Blog Post

Why do Leaves Change Colors?

Why do Leaves Change Colors?

Submitted by Dennis Wilson, Forester at Land Between The Lakes National Recreation Area

Autumn colors at Fenton Boat Ramp
Autumn colors at Fenton Boat Ramp


The easiest way to explain why leaves change colors has to do with the time of year. The longer and cooler nights trigger the changing colors and falling leaves.

None of the other environmental influences – such as temperature, rainfall, food supply – are as unvarying as the steadily increasing length of night during autumn. As days grow shorter, and nights grow longer and cooler, biochemical processes in the leaf begin to paint the landscape with Nature’s autumn palette.

A color palette needs pigments, and there are three types that are involved in autumn color:

  • Carotenoids produce yellow, orange, and brown colors in in leaves much like it does in corn, carrots, and daffodils, as well as rutabagas, buttercups, and bananas.
  • Anthocyanin gives color to such familiar things as cranberries, red apples, concord grapes, blueberries, cherries, strawberries, and plums. Anthocyanin pigments are water soluble and appear in the watery liquid of leaf cells.
  • Chlorophyll gives leaves their basic green color. Many of us studied in grade school science classes about chlorophyll and photosynthesis. Their chemical reaction enables plants to use sunlight in order to manufacture sugars for food. Trees store these sugars for their winter dormant period.

Both chlorophyll and carotenoids are present in the chloroplasts (food producers) of leaf cells throughout the growing season.

Most anthocyanin is produced in the autumn, in response to the bright sun light and excess plant sugars within leaf cells.

During the growing season when chlorophyll is continually being produced and broken down; leaves appear green. As night length increases in the autumn, chlorophyll production slows down and then stops. Eventually all the chlorophyll is destroyed. At that point, carotenoids and anthocyanin present in the leaf unmasked and show their colors.

Sweet-Gum Leaf along Forest Service Road 2016
Sweet-Gum Leaf along Forest Service Road 2016

Certain colors are characteristic of particular species:

  • Oaks: red, brown, or russet
  • Hickories: golden bronze
  • Yellow-poplar: golden yellow
  • Dogwood: purplish red
  • Beech: light tan
  • Sourwood and black tupelo: crimson

The color of maples leaves differ by species:

  • Red maple: brilliant scarlet
  • Sugar maple: orange-red
  • Black maple: glowing yellow
  • Striped maple: almost colorless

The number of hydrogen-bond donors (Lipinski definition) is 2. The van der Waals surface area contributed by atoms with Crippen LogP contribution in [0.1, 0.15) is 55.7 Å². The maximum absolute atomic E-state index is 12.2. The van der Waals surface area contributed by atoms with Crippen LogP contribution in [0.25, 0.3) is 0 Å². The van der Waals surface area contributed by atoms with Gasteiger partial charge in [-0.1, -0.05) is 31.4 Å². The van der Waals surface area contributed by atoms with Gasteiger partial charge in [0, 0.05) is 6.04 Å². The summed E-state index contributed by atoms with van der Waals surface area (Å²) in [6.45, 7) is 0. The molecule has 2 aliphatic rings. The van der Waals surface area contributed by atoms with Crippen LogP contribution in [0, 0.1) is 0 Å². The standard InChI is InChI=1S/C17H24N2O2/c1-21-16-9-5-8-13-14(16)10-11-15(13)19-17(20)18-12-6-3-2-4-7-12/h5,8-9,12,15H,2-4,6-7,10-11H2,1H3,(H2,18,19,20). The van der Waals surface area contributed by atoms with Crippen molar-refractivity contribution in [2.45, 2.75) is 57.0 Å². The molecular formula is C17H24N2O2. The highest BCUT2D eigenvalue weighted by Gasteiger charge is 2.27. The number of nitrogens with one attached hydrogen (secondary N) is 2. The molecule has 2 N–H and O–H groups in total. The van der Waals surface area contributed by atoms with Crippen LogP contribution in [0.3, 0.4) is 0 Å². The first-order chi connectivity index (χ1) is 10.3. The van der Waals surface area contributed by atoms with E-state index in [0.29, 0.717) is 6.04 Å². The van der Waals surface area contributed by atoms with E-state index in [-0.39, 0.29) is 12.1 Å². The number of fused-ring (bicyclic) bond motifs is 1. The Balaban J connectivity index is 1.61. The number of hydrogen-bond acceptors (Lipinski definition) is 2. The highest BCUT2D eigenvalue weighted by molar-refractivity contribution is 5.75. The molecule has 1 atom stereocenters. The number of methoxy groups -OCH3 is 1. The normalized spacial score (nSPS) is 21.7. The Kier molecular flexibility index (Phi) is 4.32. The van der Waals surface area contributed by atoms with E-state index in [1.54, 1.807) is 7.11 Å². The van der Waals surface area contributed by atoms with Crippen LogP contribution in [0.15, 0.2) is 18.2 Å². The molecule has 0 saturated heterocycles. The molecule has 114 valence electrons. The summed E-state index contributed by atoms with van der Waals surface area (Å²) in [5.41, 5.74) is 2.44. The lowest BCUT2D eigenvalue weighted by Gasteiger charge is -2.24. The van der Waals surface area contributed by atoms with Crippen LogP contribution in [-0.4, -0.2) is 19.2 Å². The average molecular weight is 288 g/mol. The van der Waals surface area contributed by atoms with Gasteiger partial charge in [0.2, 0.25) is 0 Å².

View gorgeous fall colors along our many scenic roads
View gorgeous fall colors along our many scenic roads

Some species’ leaves, such as the elms, simply shrivel up and fall, exhibiting little color other than drab brown.

The timing of the color change also varies by species. For example, sourwood in southern forests can become vividly colorful in late summer while all other species remain vigorously green. Oaks put on their colors long after other species have already shed their leaves.

These differences in timing among species seem to be genetically inherited, for a particular species at the same latitude will show the same coloration in the cool temperatures of high mountain elevations at about the same time as it does in warmer lowlands.

Leaf off

In early autumn leaves begin the processes leading up to their fall in response to the shortening days and declining intensity of sunlight. The veins that carry fluids into and out of the leaf gradually close off as a layer of cells forms at the base of each leaf. These clogged veins trap sugars in the leaf and promote production of anthocyanin. Once this separation layer is complete and the connecting tissues are sealed off, the leaf is ready to fall.

Curious bison at the South Bison Range
Curious bison at the South Bison Range


The amount and brilliance of the colors that develop in any particular autumn season are related to weather conditions that occur before and during the time of dwindling chlorophyll in the leaves. Temperature and moisture are the main influences.

A succession of warm, sunny days and cool, crisp — but not freezing — nights seems to bring about the most spectacular color displays. During these days, lots of sugars are produced in the leaf but the cool nights and the gradual closing of veins going into the leaf prevent these sugars from moving out. These conditions – lots of sugar and light – spur production of the brilliant anthocyanin pigments, which tint reds, purples, and crimson. Because carotenoids are always present in leaves, the yellow and gold colors remain fairly constant from year to year.

The amount of moisture in the soil also affects autumn colors. Like the weather, soil moisture varies greatly from year to year.

The countless combinations of these two highly variable factors assure us that no two autumns can be exactly alike.

A late spring or a severe summer drought can delay the onset of fall color by a few weeks. A warm period during fall will also lower the intensity of autumn colors. A warm wet spring, favorable summer weather, and warm sunny fall days with cool nights unusually produce the most brilliant autumn colors.

For more information on our fall colors, you can go to our annual fall color press release at

For more information on where to check out our fall colors, go to the Self –guided section under the “See and Do” tab. For scenic driving, check out

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